As the month of September closed out and children started school, my favorite RHODC Housewife, Stacie Turner, set her sights on Capitol Hill and calling attention to the inequalities that foster children face. Back to school often means, back to instability. Conquering school can be challenging if your home life is unstable.
Stacie Turner’s visit was a part of a news conference held by Congressional Coalition on Adoption Institute and Fostering Media Connections which released data from a study of test scores of students in California’s foster care system. Of the findings, children in foster care score lower in English, math, and on standardized tests.
Legislation, sponsored by Sen. Al Franken, D-Minn., would direct child-welfare agencies to collaborate with local school districts to ensure that foster children remain in their current schools after they move to new school districts if it’s in their best interest.
To put this in perspective, advocates say that there are close to 400,000 children in foster care at any given time, and that they remain there for 27 months. I imagine instability in any two years of your education can be totally disruptive – from youth to young adulthood.
It’s so refreshing to see Stacie putting her RHODC influence to good use. But let’s not forget the tremendous work she’s done with her own charity, Extra-Ordinary Life. HIAH has covered it before, check out a previous post.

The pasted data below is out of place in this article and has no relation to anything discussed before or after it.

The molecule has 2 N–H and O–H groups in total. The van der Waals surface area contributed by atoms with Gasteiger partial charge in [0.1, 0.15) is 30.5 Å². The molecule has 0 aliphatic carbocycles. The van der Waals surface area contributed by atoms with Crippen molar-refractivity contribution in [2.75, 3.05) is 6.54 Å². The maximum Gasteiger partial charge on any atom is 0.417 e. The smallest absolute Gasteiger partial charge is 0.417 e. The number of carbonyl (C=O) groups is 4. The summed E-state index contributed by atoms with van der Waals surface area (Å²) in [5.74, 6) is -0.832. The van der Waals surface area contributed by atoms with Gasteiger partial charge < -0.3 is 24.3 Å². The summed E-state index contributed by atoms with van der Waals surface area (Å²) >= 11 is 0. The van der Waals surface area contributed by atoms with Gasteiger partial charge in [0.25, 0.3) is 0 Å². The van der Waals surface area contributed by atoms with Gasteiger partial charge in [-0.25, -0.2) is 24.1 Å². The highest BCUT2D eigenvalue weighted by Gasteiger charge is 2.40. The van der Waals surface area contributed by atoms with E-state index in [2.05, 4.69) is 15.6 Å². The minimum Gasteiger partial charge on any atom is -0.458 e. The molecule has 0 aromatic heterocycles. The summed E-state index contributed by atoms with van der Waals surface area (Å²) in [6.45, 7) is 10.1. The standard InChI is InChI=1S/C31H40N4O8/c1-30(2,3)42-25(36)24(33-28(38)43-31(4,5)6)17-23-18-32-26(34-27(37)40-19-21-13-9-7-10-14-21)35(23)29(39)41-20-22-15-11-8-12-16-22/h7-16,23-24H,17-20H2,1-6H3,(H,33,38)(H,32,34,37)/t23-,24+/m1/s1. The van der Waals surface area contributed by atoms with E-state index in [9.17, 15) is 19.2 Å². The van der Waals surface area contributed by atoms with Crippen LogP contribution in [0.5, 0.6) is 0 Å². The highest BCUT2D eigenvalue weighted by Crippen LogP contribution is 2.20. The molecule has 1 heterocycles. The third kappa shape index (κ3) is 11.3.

Stacie and her husband Jason are staunch supporters of President Obama – but the issue is bigger than that for her. “I guess what I love about the issue is that it’s totally non-partisan,” Stacie said. “On both the Republican and Democrat side we can agree: We all have kids, we all love kids and we believe that kids are the future.”
She went on to say:
“Many people don’t understand what foster children face: an unstable home, lack of parental influence and moving from place to place makes focusing on school five times as difficult. When we can ensure foster children are supported and nurtured and can focus on education we will start to see results and level the playing field between them and a general population that often takes their stability and education for granted.”
Additional reporting from Politico, USAToday, Congressional Coalition on Adoption Institute and Fostering Media Connections . To read more on the study and challenges students in foster care face in their educational lives, click here.